2023-06-21, Gerrit Renner, New WebsiteInstrumental Analytical Chemistry Launches Newly Redesigned Website
Instrumental Analytical Chemistry (IAC) is delighted to announce our completely redesigned website's successful completion and launch. The new site, now live, boasts an enhanced interface and a wealth of resources tailored for established researchers and those interested in analytical chemistry. In line with our commitment to fostering knowledge and innovation in analytical chemistry, the redesigned website provides a platform that seamlessly combines aesthetics and functionality. It has been constructed with the needs of our diverse audience in mind, featuring improved navigation, accessibility, and streamlined content. The website is live now and can be accessed at https://www.uni-due.de/iac/. We encourage everyone to explore the new site and take advantage of the wealth of information it provides.
2023-06-11, Lucie Tintrop, New PaperCritical Review in Analytica Chimica Acta Advocates Sustainable Microextraction Techniques in Analytical Chemistry
A critical review by leading scientists Lucie K. Tintrop, Amir Salemi, Maik A. Jochmann, Werner R. Engewald, and Torsten C. Schmidt has been published in the esteemed journal Analytica Chimica Acta (Volume 1271, 29 August 2023, 341468). Titled "Improving Greenness and Sustainability of Standard Analytical Methods by Microextraction Techniques: A Critical Review," the paper highlights the importance of sustainable microextraction techniques in analytical chemistry.
The review underscores the growing necessity for green sample preparation methods in the face of increasing environmental awareness. It suggests that solid-phase microextraction (SPME) and liquid-phase microextraction (LPME) could provide more sustainable and efficient alternatives to conventional large-scale extractions.
"Despite the significant environmental and efficiency benefits of micro extractions, they are yet to be widely adopted in routine analysis methods," observes Lucie K. Tintrop, the lead author. "Our goal with this review is to encourage a shift towards more sustainable practices in analytical chemistry." The authors present an exhaustive examination of the greenness, benefits, and limitations of LPME and SPME variants, discussing aspects such as automation, solvent consumption, potential hazards, reusability, energy consumption, time efficiency, and ease of handling. They also demonstrate the compatibility of these techniques with gas chromatography.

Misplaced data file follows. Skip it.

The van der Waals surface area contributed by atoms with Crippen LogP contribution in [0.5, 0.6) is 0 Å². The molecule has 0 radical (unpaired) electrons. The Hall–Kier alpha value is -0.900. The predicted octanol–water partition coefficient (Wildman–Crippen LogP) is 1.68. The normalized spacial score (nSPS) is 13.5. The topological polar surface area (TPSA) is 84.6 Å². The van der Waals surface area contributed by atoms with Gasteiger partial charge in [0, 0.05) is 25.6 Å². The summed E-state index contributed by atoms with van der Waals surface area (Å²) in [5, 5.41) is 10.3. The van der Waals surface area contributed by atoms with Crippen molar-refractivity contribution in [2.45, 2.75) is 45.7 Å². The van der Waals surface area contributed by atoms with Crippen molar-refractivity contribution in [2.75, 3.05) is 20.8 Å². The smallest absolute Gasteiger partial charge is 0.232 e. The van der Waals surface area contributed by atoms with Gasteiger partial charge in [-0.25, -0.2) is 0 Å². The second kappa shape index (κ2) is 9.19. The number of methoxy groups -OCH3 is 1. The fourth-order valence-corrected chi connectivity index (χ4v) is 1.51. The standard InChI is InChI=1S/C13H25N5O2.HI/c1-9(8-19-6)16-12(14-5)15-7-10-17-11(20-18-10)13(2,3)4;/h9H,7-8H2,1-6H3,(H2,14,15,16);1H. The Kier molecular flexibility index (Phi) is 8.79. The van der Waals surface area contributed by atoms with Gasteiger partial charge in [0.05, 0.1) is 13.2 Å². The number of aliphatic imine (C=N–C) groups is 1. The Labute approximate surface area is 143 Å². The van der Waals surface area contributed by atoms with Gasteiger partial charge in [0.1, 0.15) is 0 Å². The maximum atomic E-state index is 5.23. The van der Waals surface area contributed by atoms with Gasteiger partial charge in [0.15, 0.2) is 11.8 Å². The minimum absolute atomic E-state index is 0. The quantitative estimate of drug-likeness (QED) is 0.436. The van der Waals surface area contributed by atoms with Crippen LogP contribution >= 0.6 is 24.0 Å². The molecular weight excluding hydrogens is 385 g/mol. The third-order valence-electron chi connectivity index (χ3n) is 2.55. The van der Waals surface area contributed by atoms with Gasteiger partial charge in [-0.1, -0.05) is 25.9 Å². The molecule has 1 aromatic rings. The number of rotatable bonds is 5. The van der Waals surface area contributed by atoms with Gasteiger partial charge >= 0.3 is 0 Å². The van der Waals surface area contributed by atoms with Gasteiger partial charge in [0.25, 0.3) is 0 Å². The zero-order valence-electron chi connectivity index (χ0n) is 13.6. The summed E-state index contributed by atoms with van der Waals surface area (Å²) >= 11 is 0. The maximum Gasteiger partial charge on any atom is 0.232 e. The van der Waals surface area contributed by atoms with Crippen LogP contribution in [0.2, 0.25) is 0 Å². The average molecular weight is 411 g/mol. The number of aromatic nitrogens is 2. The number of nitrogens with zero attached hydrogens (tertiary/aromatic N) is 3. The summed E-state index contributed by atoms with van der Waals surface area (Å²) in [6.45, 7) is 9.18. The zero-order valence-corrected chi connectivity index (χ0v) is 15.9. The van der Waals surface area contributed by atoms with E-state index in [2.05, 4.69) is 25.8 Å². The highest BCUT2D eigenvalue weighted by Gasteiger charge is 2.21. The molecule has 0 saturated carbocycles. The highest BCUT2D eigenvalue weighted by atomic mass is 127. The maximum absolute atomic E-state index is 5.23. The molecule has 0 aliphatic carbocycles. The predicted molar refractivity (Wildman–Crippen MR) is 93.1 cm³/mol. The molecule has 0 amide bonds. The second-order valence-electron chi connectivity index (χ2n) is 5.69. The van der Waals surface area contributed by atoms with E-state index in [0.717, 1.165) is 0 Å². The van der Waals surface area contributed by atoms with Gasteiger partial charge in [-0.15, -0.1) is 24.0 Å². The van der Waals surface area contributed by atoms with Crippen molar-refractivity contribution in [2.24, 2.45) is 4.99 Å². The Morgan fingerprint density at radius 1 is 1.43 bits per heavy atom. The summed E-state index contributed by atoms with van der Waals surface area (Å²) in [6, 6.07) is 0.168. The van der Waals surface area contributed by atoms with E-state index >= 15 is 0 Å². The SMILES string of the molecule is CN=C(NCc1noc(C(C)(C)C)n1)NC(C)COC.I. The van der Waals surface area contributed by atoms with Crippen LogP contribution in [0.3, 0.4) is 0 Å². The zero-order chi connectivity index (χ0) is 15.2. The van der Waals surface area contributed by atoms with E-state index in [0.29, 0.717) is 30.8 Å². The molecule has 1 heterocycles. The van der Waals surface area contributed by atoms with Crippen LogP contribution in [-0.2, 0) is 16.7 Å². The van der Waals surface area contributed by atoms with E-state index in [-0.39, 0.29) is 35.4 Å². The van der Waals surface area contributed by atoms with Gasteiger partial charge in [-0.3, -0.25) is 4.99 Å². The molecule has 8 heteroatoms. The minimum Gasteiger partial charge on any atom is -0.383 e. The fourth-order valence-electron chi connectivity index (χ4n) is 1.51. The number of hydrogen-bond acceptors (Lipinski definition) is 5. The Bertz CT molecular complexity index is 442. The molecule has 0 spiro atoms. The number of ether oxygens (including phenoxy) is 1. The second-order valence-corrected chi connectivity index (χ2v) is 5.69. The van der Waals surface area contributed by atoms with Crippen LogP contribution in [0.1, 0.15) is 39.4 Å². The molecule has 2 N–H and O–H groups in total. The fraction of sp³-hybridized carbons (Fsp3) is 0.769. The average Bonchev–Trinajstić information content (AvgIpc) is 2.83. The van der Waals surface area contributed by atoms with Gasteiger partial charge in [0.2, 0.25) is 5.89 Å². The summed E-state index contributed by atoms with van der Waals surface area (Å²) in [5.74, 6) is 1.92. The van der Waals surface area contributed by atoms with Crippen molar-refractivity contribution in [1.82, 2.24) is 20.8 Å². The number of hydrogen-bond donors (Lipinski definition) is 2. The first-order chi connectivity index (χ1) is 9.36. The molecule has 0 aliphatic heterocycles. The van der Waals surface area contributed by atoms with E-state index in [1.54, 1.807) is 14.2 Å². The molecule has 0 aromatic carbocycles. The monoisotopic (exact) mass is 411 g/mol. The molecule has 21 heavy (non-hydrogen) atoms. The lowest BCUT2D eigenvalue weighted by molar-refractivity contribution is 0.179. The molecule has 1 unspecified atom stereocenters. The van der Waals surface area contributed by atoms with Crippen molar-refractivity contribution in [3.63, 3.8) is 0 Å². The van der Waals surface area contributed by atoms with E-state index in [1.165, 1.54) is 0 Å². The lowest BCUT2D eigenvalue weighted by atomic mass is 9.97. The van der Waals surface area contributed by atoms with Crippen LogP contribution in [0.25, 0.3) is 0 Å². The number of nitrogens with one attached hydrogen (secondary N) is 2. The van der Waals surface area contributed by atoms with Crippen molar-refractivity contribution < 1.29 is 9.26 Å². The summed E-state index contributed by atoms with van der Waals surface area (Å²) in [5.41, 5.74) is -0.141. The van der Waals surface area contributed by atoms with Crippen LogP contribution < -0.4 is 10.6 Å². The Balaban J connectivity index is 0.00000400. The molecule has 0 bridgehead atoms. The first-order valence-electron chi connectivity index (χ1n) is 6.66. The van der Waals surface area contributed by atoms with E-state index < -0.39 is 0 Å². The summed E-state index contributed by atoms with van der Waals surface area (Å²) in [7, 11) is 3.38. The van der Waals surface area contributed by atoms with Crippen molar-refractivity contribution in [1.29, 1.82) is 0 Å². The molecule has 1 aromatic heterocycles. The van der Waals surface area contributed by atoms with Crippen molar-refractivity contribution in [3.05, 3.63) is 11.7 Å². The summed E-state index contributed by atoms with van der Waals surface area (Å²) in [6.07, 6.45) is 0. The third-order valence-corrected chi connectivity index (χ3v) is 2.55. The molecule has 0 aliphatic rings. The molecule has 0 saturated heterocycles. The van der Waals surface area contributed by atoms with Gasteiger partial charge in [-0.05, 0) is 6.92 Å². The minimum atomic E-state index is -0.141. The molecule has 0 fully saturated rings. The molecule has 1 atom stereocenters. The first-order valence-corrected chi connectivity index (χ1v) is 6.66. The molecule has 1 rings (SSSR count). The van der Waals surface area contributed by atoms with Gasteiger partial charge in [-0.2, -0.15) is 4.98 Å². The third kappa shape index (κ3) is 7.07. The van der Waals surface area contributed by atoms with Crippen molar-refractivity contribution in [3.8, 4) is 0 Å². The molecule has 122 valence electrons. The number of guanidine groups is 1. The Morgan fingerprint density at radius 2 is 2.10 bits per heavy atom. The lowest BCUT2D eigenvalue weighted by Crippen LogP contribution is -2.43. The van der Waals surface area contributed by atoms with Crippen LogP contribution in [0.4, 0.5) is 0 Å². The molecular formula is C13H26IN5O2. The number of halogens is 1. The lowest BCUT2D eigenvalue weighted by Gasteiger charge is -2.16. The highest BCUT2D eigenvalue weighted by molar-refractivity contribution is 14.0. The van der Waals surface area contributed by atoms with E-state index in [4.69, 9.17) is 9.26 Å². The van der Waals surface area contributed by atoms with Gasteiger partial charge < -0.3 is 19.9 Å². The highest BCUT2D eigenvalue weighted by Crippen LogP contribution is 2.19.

To further advocate for using micro extractions, the review employs greenness evaluation metrics such as AGREE, AGREEprep, and GAPI, comparing these against standard USEPA methods. This critical review in Analytica Chimica Acta contributes significantly to the ongoing discourse on sustainable practices in analytical chemistry, with the potential to catalyze a shift towards greener methodologies. The critical review, "Improving Greenness and Sustainability of Standard Analytical Methods by Microextraction Techniques: A Critical Review," is now available in Analytica Chimica Acta. It is anticipated to stimulate progressive conversations and actions in analytical chemistry.
Project, DFGSonderforschungsbereich 1439 (RESIST): Degradation and recovery of stream ecosystems under multiple pressures.
Rivers and streams are centers of biodiversity and are vital to humans. Human actions degrade water bodies and their communities in various ways; various measures are being used to reverse these degradations. However, the mechanisms at work during periods of degradation and recovery are only partially understood, especially when many impairments are present simultaneously. RESIST investigates the underlying mechanisms by combining field studies and mesocosm experiments with statistical and mechanistic modeling and synthesis. A broad range of methods is used to investigate the effects of multiple stressors on all components of the stream food web (from viruses to fish) and on four ecosystem functions. The studies focus on the effects of three globally relevant stressors: temperature increase, salinization, and hydro morphological degradation, and the combination of these forms of stress. The goal is to understand and predict the effects of degradation and recovery on stream biodiversity and functions.
In addition to 15 researchers from the UDE, teams from the Universities of Bochum, Cologne, Kiel, and Koblenz-Landau, as well as the Institute of Freshwater Ecology and Inland Fisheries (Berlin) and the Environmental Research Center Halle-Leipzig are involved in the SFB RESIST.
The IAC project will focus on food web analyses using stable isotope analysis of single amino acids in macrozoobenthos, fish, and parasites.